Proclamation 6221—For a National Day of Prayer, November 2, 1990
By the President of the United States of America
Throughout American history, the people of this Nation have depended on Almighty God for guidance and wisdom. Both Scripture and experience confirm that the Lord hears the prayers of those who place their trust in Him. Time and again, in peril and uncertainty, doubt and decision, we Americans have turned to God in prayer and, in so doing, found strength and direction.
Today the United States and, indeed, all civilized countries are being challenged by a dictator who would brazenly deny the sovereignty of other nations in order to achieve regional hegemony and to wield undue influence over the global economy. Iraqi forces continue to occupy neighboring Kuwait, terrorizing that nation's citizens in an affront to international law and fundamental standards of morality. Scores of U.S. civilians and citizens of other nations continue to be held hostage under inhuman conditions in both Kuwait and Iraq. Thousands have been made refugees fleeing from aggression in Kuwait and brutality in Iraq. To deter further aggression, thousands of American service men and women have been deployed and remain on duty in the demanding climate of the Persian Gulf region. They, too, face considerable hardship and danger. We are grateful for the loyalty, devotion to duty, and sacrifices of the members of our Armed Forces. Yet we know that military strength alone cannot save a nation or bring it prosperity and peace; as the Scripture speaks, "Unless the Lord watches over the city, the watchman stays awake in vain." With these grave concerns before us, we do well to recall as a Nation the power of faith and the efficacy of prayer.
The Psalmist proclaimed: "God is our refuge and strength, a very present help in trouble." Today let us turn to Him, both as individuals and as a Nation, to ask for His continued mercy and guidance. Let us pray for peace in the Persian Gulf, and let us ask the Lord to protect all those Americans and citizens of other nations, who are working to uphold the universal cause of freedom and justice half a world away from home. May it please the Lord to grant all leaders of nations involved in this crisis the wisdom and courage to work towards its just and speedy resolution.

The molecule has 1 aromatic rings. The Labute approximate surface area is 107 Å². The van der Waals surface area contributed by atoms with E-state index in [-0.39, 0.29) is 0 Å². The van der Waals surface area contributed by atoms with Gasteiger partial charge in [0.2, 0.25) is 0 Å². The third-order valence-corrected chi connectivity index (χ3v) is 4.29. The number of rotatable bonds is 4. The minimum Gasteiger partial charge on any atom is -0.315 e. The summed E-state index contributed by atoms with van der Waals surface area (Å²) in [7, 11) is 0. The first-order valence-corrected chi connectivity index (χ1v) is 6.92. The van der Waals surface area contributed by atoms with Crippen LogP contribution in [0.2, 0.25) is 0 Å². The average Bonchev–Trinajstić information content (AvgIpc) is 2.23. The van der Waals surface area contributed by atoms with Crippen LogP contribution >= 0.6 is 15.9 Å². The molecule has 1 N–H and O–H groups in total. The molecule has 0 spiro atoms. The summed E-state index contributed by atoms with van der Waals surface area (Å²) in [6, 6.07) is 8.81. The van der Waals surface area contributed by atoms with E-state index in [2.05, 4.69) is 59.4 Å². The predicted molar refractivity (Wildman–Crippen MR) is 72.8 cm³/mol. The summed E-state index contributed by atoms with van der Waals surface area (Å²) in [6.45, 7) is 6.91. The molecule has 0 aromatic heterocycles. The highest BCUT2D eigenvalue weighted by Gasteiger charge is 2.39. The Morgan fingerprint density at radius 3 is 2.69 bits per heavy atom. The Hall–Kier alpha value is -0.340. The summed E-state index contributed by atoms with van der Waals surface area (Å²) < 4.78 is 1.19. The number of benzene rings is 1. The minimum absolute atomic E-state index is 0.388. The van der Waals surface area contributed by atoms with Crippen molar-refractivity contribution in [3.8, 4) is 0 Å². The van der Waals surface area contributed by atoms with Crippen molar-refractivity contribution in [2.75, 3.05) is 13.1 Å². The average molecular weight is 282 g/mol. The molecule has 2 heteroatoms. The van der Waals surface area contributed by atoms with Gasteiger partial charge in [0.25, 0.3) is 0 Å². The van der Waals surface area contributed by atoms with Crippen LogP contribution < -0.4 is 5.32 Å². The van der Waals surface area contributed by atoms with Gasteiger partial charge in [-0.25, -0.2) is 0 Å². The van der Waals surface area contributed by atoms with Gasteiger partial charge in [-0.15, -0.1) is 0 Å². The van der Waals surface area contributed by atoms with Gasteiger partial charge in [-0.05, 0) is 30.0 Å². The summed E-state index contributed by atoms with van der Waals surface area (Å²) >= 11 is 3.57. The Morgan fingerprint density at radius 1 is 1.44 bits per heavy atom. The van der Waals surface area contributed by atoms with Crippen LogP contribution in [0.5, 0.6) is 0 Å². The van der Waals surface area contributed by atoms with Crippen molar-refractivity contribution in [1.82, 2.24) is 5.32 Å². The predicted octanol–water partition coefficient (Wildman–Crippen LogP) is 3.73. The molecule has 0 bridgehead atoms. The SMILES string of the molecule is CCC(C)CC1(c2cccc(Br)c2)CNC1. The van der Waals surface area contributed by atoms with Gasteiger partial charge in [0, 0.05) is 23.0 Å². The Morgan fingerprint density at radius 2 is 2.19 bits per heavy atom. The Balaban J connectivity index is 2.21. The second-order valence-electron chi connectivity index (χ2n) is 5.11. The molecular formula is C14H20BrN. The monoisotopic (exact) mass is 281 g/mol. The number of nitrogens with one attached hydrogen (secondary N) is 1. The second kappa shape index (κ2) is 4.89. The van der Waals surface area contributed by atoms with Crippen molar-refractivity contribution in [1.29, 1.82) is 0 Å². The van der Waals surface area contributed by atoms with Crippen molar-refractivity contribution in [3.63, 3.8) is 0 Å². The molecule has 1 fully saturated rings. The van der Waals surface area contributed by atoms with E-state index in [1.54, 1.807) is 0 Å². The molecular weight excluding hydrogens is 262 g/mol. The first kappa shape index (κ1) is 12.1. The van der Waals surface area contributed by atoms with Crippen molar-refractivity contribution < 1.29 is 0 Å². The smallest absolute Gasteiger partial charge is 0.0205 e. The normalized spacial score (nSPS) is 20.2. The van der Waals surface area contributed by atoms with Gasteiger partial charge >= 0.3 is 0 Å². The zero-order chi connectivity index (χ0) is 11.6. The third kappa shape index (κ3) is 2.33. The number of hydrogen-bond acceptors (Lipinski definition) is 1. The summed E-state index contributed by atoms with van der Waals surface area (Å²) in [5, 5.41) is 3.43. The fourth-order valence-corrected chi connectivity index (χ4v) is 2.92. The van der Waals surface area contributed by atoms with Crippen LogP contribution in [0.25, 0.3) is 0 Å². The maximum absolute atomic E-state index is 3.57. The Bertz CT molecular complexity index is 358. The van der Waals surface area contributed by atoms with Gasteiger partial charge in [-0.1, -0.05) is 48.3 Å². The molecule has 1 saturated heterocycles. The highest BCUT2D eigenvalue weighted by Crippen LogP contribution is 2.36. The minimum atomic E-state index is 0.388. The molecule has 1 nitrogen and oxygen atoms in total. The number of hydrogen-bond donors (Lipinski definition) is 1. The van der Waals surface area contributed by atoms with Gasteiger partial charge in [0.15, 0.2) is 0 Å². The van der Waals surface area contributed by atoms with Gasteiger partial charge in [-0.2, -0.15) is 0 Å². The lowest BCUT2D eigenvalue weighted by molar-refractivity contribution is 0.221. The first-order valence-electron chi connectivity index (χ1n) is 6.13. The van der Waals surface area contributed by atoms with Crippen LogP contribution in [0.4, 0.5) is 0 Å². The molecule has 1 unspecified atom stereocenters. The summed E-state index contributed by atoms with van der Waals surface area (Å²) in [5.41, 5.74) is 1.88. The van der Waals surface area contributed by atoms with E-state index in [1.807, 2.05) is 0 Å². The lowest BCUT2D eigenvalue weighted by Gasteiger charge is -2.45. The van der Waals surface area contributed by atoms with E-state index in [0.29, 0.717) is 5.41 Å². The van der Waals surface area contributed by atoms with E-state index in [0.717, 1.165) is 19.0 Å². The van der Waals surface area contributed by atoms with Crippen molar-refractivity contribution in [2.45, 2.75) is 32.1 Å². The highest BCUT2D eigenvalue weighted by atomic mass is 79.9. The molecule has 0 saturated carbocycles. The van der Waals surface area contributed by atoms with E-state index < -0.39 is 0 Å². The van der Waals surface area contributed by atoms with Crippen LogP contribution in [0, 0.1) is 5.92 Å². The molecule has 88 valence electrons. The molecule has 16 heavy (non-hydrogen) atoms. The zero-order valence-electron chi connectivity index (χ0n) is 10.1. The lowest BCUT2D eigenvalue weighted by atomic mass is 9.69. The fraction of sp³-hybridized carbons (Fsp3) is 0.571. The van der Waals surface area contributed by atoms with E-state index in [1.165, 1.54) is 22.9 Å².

The Congress, by House Joint Resolution 673, has authorized and requested the President to issue a proclamation designating November 2, 1990, as a National Day of Prayer.
Now, Therefore, I, George Bush, President of the United States of America, do hereby proclaim November 2, 1990, as a National Day of Prayer for American service personnel and American civilians stationed or held hostage in the Persian Gulf region. I urge all Americans to pause on this day to pray for these individuals and their families. I ask that prayer be made for the commanders of American military forces in the region and leaders in other nations that have deployed military forces in the Middle East to stop this aggression. I also urge the American people and their elected representatives to give thanks to God for His mercy and goodness and humbly to ask for His continued help and guidance in all our endeavors.
In Witness Whereof, I have hereunto set my hand this second day of November, in the year of our Lord nineteen hundred and ninety, and of the Independence of the United States of America the two hundred and fifteenth.
George Bush, Proclamation 6221—For a National Day of Prayer, November 2, 1990 Online by Gerhard Peters and John T. Woolley, The American Presidency Project https://www.presidency.ucsb.edu/node/268402